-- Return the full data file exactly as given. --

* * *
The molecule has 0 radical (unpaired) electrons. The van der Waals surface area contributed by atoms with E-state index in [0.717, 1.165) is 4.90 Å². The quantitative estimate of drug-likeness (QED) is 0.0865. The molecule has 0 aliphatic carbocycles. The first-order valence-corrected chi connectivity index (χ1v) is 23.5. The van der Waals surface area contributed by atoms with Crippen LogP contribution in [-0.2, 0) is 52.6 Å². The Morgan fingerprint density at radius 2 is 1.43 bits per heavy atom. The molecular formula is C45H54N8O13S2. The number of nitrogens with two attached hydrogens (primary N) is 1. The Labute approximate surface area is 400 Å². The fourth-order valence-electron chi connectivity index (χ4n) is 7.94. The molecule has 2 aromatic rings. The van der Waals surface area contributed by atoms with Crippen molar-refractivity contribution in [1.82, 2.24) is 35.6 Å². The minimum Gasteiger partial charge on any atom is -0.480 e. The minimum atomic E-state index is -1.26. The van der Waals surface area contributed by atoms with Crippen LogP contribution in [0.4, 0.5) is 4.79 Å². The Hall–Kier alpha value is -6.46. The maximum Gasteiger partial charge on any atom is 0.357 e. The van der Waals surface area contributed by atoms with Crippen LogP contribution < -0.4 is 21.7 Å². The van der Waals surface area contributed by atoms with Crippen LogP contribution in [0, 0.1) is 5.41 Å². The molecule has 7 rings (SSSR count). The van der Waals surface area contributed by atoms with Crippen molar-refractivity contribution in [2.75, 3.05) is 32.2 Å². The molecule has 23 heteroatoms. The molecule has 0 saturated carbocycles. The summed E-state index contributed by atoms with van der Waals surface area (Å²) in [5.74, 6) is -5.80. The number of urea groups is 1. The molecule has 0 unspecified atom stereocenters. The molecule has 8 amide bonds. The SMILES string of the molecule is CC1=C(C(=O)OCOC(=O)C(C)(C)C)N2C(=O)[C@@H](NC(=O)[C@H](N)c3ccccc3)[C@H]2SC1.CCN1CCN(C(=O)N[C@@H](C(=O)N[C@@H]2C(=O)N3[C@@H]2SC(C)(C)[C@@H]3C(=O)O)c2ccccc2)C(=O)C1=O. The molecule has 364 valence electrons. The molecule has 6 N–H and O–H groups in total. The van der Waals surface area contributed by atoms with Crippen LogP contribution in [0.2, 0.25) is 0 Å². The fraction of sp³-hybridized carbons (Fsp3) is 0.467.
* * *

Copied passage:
The molecule has 0 radical (unpaired) electrons. The van der Waals surface area contributed by atoms with E-state index in [0.717, 1.165) is 4.90 Å². The quantitative estimate of drug-likeness (QED) is 0.0865. The molecule has 0 aliphatic carbocycles. The first-order valence-corrected chi connectivity index (χ1v) is 23.5. The van der Waals surface area contributed by atoms with Crippen LogP contribution in [-0.2, 0) is 52.6 Å². The Morgan fingerprint density at radius 2 is 1.43 bits per heavy atom. The molecular formula is C45H54N8O13S2. The number of nitrogens with two attached hydrogens (primary N) is 1. The Labute approximate surface area is 400 Å². The fourth-order valence-electron chi connectivity index (χ4n) is 7.94. The molecule has 2 aromatic rings. The van der Waals surface area contributed by atoms with Crippen molar-refractivity contribution in [1.82, 2.24) is 35.6 Å². The minimum Gasteiger partial charge on any atom is -0.480 e. The minimum atomic E-state index is -1.26. The van der Waals surface area contributed by atoms with Crippen LogP contribution in [0.4, 0.5) is 4.79 Å². The Hall–Kier alpha value is -6.46. The maximum Gasteiger partial charge on any atom is 0.357 e. The van der Waals surface area contributed by atoms with Crippen LogP contribution < -0.4 is 21.7 Å². The van der Waals surface area contributed by atoms with Crippen LogP contribution in [0, 0.1) is 5.41 Å². The molecule has 7 rings (SSSR count). The van der Waals surface area contributed by atoms with Crippen molar-refractivity contribution in [2.75, 3.05) is 32.2 Å². The molecule has 23 heteroatoms. The molecule has 0 saturated carbocycles. The summed E-state index contributed by atoms with van der Waals surface area (Å²) in [5.74, 6) is -5.80. The number of urea groups is 1. The molecule has 0 unspecified atom stereocenters. The molecule has 8 amide bonds. The SMILES string of the molecule is CC1=C(C(=O)OCOC(=O)C(C)(C)C)N2C(=O)[C@@H](NC(=O)[C@H](N)c3ccccc3)[C@H]2SC1.CCN1CCN(C(=O)N[C@@H](C(=O)N[C@@H]2C(=O)N3[C@@H]2SC(C)(C)[C@@H]3C(=O)O)c2ccccc2)C(=O)C1=O. The molecule has 364 valence electrons. The molecule has 6 N–H and O–H groups in total. The van der Waals surface area contributed by atoms with Crippen LogP contribution in [0.2, 0.25) is 0 Å². The fraction of sp³-hybridized carbons (Fsp3) is 0.467.